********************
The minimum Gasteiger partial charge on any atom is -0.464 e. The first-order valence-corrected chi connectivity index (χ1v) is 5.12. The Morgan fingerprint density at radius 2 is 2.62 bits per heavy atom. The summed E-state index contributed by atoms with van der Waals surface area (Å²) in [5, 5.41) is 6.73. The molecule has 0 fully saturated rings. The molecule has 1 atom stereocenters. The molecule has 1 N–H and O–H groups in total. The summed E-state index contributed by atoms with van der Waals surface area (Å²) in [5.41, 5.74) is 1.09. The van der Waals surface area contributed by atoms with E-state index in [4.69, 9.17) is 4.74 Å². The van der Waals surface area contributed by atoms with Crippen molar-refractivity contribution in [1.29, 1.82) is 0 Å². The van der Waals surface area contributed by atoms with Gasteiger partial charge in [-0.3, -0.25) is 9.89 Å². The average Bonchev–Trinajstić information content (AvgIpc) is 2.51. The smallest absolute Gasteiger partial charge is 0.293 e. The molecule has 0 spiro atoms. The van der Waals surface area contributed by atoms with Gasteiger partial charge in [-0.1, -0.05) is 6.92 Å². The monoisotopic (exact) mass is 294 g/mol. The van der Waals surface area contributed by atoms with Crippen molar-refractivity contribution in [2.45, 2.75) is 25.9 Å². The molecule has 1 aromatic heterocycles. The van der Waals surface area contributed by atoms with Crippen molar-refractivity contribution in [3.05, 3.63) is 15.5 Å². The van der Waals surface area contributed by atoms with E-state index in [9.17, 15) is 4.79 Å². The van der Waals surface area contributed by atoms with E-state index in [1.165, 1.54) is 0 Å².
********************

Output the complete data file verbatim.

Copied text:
The minimum Gasteiger partial charge on any atom is -0.464 e. The first-order valence-corrected chi connectivity index (χ1v) is 5.12. The Morgan fingerprint density at radius 2 is 2.62 bits per heavy atom. The summed E-state index contributed by atoms with van der Waals surface area (Å²) in [5, 5.41) is 6.73. The molecule has 0 fully saturated rings. The molecule has 1 atom stereocenters. The molecule has 1 N–H and O–H groups in total. The summed E-state index contributed by atoms with van der Waals surface area (Å²) in [5.41, 5.74) is 1.09. The van der Waals surface area contributed by atoms with E-state index in [4.69, 9.17) is 4.74 Å². The van der Waals surface area contributed by atoms with Crippen molar-refractivity contribution in [1.29, 1.82) is 0 Å². The van der Waals surface area contributed by atoms with Gasteiger partial charge in [-0.3, -0.25) is 9.89 Å². The average Bonchev–Trinajstić information content (AvgIpc) is 2.51. The smallest absolute Gasteiger partial charge is 0.293 e. The molecule has 0 spiro atoms. The van der Waals surface area contributed by atoms with Gasteiger partial charge in [-0.1, -0.05) is 6.92 Å². The monoisotopic (exact) mass is 294 g/mol. The van der Waals surface area contributed by atoms with Crippen molar-refractivity contribution in [2.45, 2.75) is 25.9 Å². The molecule has 1 aromatic heterocycles. The van der Waals surface area contributed by atoms with Crippen molar-refractivity contribution in [3.05, 3.63) is 15.5 Å². The van der Waals surface area contributed by atoms with E-state index in [9.17, 15) is 4.79 Å². The van der Waals surface area contributed by atoms with E-state index in [1.165, 1.54) is 0 Å².